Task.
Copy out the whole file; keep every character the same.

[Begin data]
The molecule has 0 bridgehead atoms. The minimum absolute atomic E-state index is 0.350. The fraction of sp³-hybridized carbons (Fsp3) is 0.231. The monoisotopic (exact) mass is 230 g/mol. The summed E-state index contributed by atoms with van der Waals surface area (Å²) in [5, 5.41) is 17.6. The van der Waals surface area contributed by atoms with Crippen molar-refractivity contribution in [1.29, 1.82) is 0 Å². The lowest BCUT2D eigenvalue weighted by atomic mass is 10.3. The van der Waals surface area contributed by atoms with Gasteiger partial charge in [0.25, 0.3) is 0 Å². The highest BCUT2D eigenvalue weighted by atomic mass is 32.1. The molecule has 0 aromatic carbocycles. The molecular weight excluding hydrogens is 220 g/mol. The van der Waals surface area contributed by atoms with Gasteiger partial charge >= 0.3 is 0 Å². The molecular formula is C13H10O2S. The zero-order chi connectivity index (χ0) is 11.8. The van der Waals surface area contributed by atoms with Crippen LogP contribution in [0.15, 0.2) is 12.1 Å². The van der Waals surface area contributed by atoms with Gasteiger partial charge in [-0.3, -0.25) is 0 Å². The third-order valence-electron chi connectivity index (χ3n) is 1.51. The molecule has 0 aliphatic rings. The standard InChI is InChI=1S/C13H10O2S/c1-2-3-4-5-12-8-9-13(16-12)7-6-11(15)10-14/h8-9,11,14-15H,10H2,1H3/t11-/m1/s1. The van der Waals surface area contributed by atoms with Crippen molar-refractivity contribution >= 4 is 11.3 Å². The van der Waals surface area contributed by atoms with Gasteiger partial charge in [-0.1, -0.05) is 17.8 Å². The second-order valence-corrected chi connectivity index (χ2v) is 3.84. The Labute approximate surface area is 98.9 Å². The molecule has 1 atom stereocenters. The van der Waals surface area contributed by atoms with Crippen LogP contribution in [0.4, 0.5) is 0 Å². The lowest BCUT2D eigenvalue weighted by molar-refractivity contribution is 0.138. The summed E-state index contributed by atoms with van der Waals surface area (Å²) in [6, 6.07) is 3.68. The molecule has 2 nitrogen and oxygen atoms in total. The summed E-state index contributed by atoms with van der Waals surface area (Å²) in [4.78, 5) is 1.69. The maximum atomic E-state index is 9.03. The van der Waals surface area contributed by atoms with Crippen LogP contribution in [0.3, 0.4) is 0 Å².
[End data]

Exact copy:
The molecule has 0 bridgehead atoms. The minimum absolute atomic E-state index is 0.350. The fraction of sp³-hybridized carbons (Fsp3) is 0.231. The monoisotopic (exact) mass is 230 g/mol. The summed E-state index contributed by atoms with van der Waals surface area (Å²) in [5, 5.41) is 17.6. The van der Waals surface area contributed by atoms with Crippen molar-refractivity contribution in [1.29, 1.82) is 0 Å². The lowest BCUT2D eigenvalue weighted by atomic mass is 10.3. The van der Waals surface area contributed by atoms with Gasteiger partial charge in [0.25, 0.3) is 0 Å². The highest BCUT2D eigenvalue weighted by atomic mass is 32.1. The molecule has 0 aromatic carbocycles. The molecular weight excluding hydrogens is 220 g/mol. The van der Waals surface area contributed by atoms with Gasteiger partial charge >= 0.3 is 0 Å². The molecular formula is C13H10O2S. The zero-order chi connectivity index (χ0) is 11.8. The van der Waals surface area contributed by atoms with Crippen LogP contribution in [0.15, 0.2) is 12.1 Å². The van der Waals surface area contributed by atoms with Gasteiger partial charge in [-0.3, -0.25) is 0 Å². The third-order valence-electron chi connectivity index (χ3n) is 1.51. The molecule has 0 aliphatic rings. The standard InChI is InChI=1S/C13H10O2S/c1-2-3-4-5-12-8-9-13(16-12)7-6-11(15)10-14/h8-9,11,14-15H,10H2,1H3/t11-/m1/s1. The van der Waals surface area contributed by atoms with Crippen molar-refractivity contribution >= 4 is 11.3 Å². The van der Waals surface area contributed by atoms with Gasteiger partial charge in [-0.1, -0.05) is 17.8 Å². The second-order valence-corrected chi connectivity index (χ2v) is 3.84. The Labute approximate surface area is 98.9 Å². The molecule has 1 atom stereocenters. The van der Waals surface area contributed by atoms with Crippen LogP contribution in [0.4, 0.5) is 0 Å². The lowest BCUT2D eigenvalue weighted by molar-refractivity contribution is 0.138. The summed E-state index contributed by atoms with van der Waals surface area (Å²) in [6, 6.07) is 3.68. The molecule has 2 nitrogen and oxygen atoms in total. The summed E-state index contributed by atoms with van der Waals surface area (Å²) in [4.78, 5) is 1.69. The maximum atomic E-state index is 9.03. The van der Waals surface area contributed by atoms with Crippen LogP contribution in [0.3, 0.4) is 0 Å².